As the first hearing in the high-stakes antitrust lawsuit filed on behalf of all players against every team approaches, the man whose name appears at the top of the stack of the ten named plaintiffs could be taking a hit to his off-field business interests.
Ian Rapoport of the Boston Herald explores whether and to what extent the involvement of Patriots quarterback Tom Brady in the case of Tom Brady et al. v. National Football League et al. will cause potential corporate partners to shy away from the three-time Super Bowl winner.
“This dispute is going to, if it goes on much further, tar everyone involved with it,” sports business expert Marc Ganis told Rapoport. “And his name being first and foremost on what may turn out to be a divisive action is not a positive for him.”
But the move, as another expert told Rapoport, gives Brady “street cred” among his peers — something that may or may not diminish the perception that he whines to officials for roughing-the-passer calls, and often gets them.
Though, as Rapoport points out, the presence of Hall of Fame defensive end Reggie White’s name at the outset of the first antitrust lawsuit filed by a decertified NFLPA against the league in the early 1990s didn’t impact White’s career on or off the field, that case was pursued under far different circumstances. The 1987 strike had failed and the players were looking for a way to force the NFL to expand free agency. The lawsuit did nothing to disrupt the game, and in the end it helped make the NFL far more interesting, unlocking a true hot stove league in the offseason and making following the NFL a 12-month-per-year endeavor.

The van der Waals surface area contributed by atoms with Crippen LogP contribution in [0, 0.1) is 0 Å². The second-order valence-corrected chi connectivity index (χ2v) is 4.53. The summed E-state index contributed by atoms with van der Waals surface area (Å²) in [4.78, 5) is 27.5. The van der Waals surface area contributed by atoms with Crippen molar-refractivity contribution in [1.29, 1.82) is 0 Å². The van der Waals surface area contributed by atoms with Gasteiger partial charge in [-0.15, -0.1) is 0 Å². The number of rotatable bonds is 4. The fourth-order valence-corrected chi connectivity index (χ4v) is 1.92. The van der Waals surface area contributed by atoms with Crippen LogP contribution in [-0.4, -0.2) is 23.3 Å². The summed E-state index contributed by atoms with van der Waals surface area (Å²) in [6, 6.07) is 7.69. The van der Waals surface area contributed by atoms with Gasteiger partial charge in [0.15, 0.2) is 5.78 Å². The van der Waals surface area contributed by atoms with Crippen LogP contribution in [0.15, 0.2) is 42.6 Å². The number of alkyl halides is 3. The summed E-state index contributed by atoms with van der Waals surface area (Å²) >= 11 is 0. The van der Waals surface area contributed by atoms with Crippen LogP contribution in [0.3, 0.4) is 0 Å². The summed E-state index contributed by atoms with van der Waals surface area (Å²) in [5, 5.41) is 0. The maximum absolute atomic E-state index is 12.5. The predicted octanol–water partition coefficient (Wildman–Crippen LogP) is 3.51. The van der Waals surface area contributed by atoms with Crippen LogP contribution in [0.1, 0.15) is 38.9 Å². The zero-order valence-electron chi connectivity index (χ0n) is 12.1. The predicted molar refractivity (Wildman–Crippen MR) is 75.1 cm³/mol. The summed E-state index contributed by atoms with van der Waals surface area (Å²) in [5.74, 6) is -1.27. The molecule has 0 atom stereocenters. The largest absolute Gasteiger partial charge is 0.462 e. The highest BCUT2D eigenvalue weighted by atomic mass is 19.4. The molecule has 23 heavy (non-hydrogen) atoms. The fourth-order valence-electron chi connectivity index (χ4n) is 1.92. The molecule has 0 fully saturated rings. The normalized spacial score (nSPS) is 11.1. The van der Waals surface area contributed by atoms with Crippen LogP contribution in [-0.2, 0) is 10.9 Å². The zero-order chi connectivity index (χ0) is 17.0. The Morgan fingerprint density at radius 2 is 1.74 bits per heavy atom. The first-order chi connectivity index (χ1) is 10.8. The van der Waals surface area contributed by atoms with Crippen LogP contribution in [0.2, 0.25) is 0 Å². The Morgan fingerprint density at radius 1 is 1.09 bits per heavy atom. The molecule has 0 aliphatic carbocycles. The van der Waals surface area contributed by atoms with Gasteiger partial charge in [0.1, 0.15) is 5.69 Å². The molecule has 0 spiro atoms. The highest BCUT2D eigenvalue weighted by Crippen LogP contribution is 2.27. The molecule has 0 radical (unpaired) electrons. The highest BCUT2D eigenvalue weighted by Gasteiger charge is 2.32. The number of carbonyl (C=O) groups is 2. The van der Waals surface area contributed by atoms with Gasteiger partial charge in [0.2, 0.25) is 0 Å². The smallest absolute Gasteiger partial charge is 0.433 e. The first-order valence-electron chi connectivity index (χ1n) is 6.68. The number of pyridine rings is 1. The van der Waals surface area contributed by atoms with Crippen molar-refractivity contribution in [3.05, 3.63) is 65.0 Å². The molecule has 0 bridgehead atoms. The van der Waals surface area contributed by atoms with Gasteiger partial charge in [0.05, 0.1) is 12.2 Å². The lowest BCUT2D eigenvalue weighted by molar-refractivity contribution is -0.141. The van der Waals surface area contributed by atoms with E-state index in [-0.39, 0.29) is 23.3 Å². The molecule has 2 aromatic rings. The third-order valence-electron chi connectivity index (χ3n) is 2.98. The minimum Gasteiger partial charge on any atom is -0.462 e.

The Brady case, in contrast, was filed virtually simultaneously with the launch of the current work stoppage. And if the Brady case is pushed aggressively to trial and if the players win on all points, the NFL would be prevented from placing any restrictions on free agency — and the league possibly would be forced to disband the college draft.
So, basically, Brady could be directly responsible for killing the event that helped place a giant chip on his shoulder when he slid all the way to pick No. 199 in 2000. And if, in the end, the case produces significant negative changes to the game of pro football like the death of the draft, everyone associated with it will suffer a P.R. hit, especially the ones who are perceived as the leaders of the charge.